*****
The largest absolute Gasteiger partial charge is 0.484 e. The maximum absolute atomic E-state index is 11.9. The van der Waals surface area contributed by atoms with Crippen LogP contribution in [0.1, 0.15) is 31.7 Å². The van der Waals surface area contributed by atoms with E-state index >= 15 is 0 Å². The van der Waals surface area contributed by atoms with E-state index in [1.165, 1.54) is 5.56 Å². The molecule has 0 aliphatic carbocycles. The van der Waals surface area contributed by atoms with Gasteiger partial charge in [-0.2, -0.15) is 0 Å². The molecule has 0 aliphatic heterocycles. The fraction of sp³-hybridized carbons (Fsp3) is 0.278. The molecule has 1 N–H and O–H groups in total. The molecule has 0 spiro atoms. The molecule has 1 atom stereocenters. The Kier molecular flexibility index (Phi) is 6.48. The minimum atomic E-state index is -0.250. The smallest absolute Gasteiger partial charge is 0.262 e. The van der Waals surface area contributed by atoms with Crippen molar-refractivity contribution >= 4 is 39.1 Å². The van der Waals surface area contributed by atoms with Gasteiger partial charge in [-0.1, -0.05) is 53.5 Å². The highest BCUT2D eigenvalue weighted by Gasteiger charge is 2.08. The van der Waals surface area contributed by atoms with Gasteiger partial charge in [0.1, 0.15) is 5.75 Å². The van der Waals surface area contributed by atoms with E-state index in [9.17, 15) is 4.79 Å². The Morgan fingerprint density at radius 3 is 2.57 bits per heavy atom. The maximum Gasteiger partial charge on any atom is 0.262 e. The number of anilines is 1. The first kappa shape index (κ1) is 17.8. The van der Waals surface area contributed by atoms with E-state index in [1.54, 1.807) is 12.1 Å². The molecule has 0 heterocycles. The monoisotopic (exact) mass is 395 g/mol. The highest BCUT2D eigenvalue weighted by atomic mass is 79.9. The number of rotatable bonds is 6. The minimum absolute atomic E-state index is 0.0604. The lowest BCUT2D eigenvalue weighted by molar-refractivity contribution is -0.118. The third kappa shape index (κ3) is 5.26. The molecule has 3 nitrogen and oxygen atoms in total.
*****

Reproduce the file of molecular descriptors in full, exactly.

The largest absolute Gasteiger partial charge is 0.484 e. The maximum absolute atomic E-state index is 11.9. The van der Waals surface area contributed by atoms with Crippen LogP contribution in [0.1, 0.15) is 31.7 Å². The van der Waals surface area contributed by atoms with E-state index >= 15 is 0 Å². The van der Waals surface area contributed by atoms with E-state index in [1.165, 1.54) is 5.56 Å². The molecule has 0 aliphatic carbocycles. The van der Waals surface area contributed by atoms with Gasteiger partial charge in [-0.2, -0.15) is 0 Å². The molecule has 0 aliphatic heterocycles. The fraction of sp³-hybridized carbons (Fsp3) is 0.278. The molecule has 1 N–H and O–H groups in total. The molecule has 0 spiro atoms. The molecule has 1 atom stereocenters. The Kier molecular flexibility index (Phi) is 6.48. The minimum atomic E-state index is -0.250. The smallest absolute Gasteiger partial charge is 0.262 e. The van der Waals surface area contributed by atoms with Crippen molar-refractivity contribution >= 4 is 39.1 Å². The van der Waals surface area contributed by atoms with Gasteiger partial charge in [-0.1, -0.05) is 53.5 Å². The highest BCUT2D eigenvalue weighted by Gasteiger charge is 2.08. The van der Waals surface area contributed by atoms with Gasteiger partial charge in [0.1, 0.15) is 5.75 Å². The van der Waals surface area contributed by atoms with E-state index in [9.17, 15) is 4.79 Å². The Morgan fingerprint density at radius 3 is 2.57 bits per heavy atom. The maximum Gasteiger partial charge on any atom is 0.262 e. The number of anilines is 1. The first kappa shape index (κ1) is 17.8. The van der Waals surface area contributed by atoms with E-state index in [1.54, 1.807) is 12.1 Å². The molecule has 0 heterocycles. The monoisotopic (exact) mass is 395 g/mol. The highest BCUT2D eigenvalue weighted by atomic mass is 79.9. The number of rotatable bonds is 6. The minimum absolute atomic E-state index is 0.0604. The lowest BCUT2D eigenvalue weighted by molar-refractivity contribution is -0.118. The third kappa shape index (κ3) is 5.26. The molecule has 3 nitrogen and oxygen atoms in total.